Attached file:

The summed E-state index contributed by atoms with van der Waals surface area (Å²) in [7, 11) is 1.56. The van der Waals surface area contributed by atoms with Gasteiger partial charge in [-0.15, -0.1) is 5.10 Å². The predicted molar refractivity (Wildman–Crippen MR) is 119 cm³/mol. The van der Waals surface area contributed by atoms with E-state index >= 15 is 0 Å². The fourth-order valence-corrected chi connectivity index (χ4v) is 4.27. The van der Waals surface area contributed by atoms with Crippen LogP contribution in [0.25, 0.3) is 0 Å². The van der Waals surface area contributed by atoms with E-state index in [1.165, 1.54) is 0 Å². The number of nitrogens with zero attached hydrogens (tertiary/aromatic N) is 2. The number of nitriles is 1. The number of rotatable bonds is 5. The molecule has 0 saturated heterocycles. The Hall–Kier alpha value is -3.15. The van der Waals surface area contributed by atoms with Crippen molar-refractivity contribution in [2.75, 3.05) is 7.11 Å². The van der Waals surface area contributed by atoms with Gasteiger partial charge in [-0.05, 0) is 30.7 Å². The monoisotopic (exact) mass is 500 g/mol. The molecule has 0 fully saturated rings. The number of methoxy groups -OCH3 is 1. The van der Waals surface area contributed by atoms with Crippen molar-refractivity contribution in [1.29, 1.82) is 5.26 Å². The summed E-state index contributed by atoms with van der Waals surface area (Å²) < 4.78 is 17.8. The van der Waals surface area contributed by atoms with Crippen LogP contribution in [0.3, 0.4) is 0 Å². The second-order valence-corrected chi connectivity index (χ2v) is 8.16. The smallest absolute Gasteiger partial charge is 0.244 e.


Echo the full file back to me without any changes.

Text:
The summed E-state index contributed by atoms with van der Waals surface area (Å²) in [7, 11) is 1.56. The van der Waals surface area contributed by atoms with Gasteiger partial charge in [-0.15, -0.1) is 5.10 Å². The predicted molar refractivity (Wildman–Crippen MR) is 119 cm³/mol. The van der Waals surface area contributed by atoms with E-state index >= 15 is 0 Å². The fourth-order valence-corrected chi connectivity index (χ4v) is 4.27. The van der Waals surface area contributed by atoms with Crippen LogP contribution in [0.25, 0.3) is 0 Å². The van der Waals surface area contributed by atoms with E-state index in [1.165, 1.54) is 0 Å². The number of nitrogens with zero attached hydrogens (tertiary/aromatic N) is 2. The number of nitriles is 1. The number of rotatable bonds is 5. The molecule has 0 saturated heterocycles. The Hall–Kier alpha value is -3.15. The van der Waals surface area contributed by atoms with Crippen molar-refractivity contribution in [2.75, 3.05) is 7.11 Å². The van der Waals surface area contributed by atoms with Gasteiger partial charge in [-0.05, 0) is 30.7 Å². The monoisotopic (exact) mass is 500 g/mol. The molecule has 0 fully saturated rings. The number of methoxy groups -OCH3 is 1. The van der Waals surface area contributed by atoms with Crippen molar-refractivity contribution in [1.29, 1.82) is 5.26 Å². The summed E-state index contributed by atoms with van der Waals surface area (Å²) < 4.78 is 17.8. The van der Waals surface area contributed by atoms with Crippen LogP contribution in [0.3, 0.4) is 0 Å². The second-order valence-corrected chi connectivity index (χ2v) is 8.16. The smallest absolute Gasteiger partial charge is 0.244 e.